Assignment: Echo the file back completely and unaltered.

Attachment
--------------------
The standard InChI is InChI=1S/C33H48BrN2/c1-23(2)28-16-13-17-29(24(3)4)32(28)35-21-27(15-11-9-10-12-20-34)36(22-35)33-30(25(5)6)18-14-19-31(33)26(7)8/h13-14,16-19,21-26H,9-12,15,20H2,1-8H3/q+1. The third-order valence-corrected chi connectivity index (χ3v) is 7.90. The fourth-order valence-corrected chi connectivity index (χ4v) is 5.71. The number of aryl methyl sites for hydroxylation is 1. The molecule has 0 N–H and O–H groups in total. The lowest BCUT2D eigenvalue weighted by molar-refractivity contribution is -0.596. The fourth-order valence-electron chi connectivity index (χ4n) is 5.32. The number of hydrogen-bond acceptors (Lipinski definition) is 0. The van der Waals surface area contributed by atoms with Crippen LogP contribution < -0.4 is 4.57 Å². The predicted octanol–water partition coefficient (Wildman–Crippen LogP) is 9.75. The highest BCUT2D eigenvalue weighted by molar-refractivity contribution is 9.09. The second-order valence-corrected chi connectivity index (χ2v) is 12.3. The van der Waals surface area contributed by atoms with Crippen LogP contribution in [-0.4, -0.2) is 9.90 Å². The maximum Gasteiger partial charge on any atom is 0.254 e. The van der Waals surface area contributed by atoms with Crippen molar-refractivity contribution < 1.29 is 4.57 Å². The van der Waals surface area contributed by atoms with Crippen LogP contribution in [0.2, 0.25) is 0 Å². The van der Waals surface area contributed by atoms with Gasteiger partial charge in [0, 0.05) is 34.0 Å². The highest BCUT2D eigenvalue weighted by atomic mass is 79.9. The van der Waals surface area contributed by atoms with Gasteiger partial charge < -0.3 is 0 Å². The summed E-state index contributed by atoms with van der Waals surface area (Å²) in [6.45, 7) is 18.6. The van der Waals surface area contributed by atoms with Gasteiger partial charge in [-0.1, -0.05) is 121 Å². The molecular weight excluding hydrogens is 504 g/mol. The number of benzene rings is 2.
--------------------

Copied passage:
The standard InChI is InChI=1S/C33H48BrN2/c1-23(2)28-16-13-17-29(24(3)4)32(28)35-21-27(15-11-9-10-12-20-34)36(22-35)33-30(25(5)6)18-14-19-31(33)26(7)8/h13-14,16-19,21-26H,9-12,15,20H2,1-8H3/q+1. The third-order valence-corrected chi connectivity index (χ3v) is 7.90. The fourth-order valence-corrected chi connectivity index (χ4v) is 5.71. The number of aryl methyl sites for hydroxylation is 1. The molecule has 0 N–H and O–H groups in total. The lowest BCUT2D eigenvalue weighted by molar-refractivity contribution is -0.596. The fourth-order valence-electron chi connectivity index (χ4n) is 5.32. The number of hydrogen-bond acceptors (Lipinski definition) is 0. The van der Waals surface area contributed by atoms with Crippen LogP contribution < -0.4 is 4.57 Å². The predicted octanol–water partition coefficient (Wildman–Crippen LogP) is 9.75. The highest BCUT2D eigenvalue weighted by molar-refractivity contribution is 9.09. The second-order valence-corrected chi connectivity index (χ2v) is 12.3. The van der Waals surface area contributed by atoms with Crippen LogP contribution in [-0.4, -0.2) is 9.90 Å². The maximum Gasteiger partial charge on any atom is 0.254 e. The van der Waals surface area contributed by atoms with Crippen molar-refractivity contribution < 1.29 is 4.57 Å². The van der Waals surface area contributed by atoms with Crippen LogP contribution in [0.2, 0.25) is 0 Å². The van der Waals surface area contributed by atoms with Gasteiger partial charge in [0, 0.05) is 34.0 Å². The highest BCUT2D eigenvalue weighted by atomic mass is 79.9. The van der Waals surface area contributed by atoms with Gasteiger partial charge < -0.3 is 0 Å². The summed E-state index contributed by atoms with van der Waals surface area (Å²) in [6.45, 7) is 18.6. The van der Waals surface area contributed by atoms with Gasteiger partial charge in [-0.1, -0.05) is 121 Å². The molecular weight excluding hydrogens is 504 g/mol. The number of benzene rings is 2.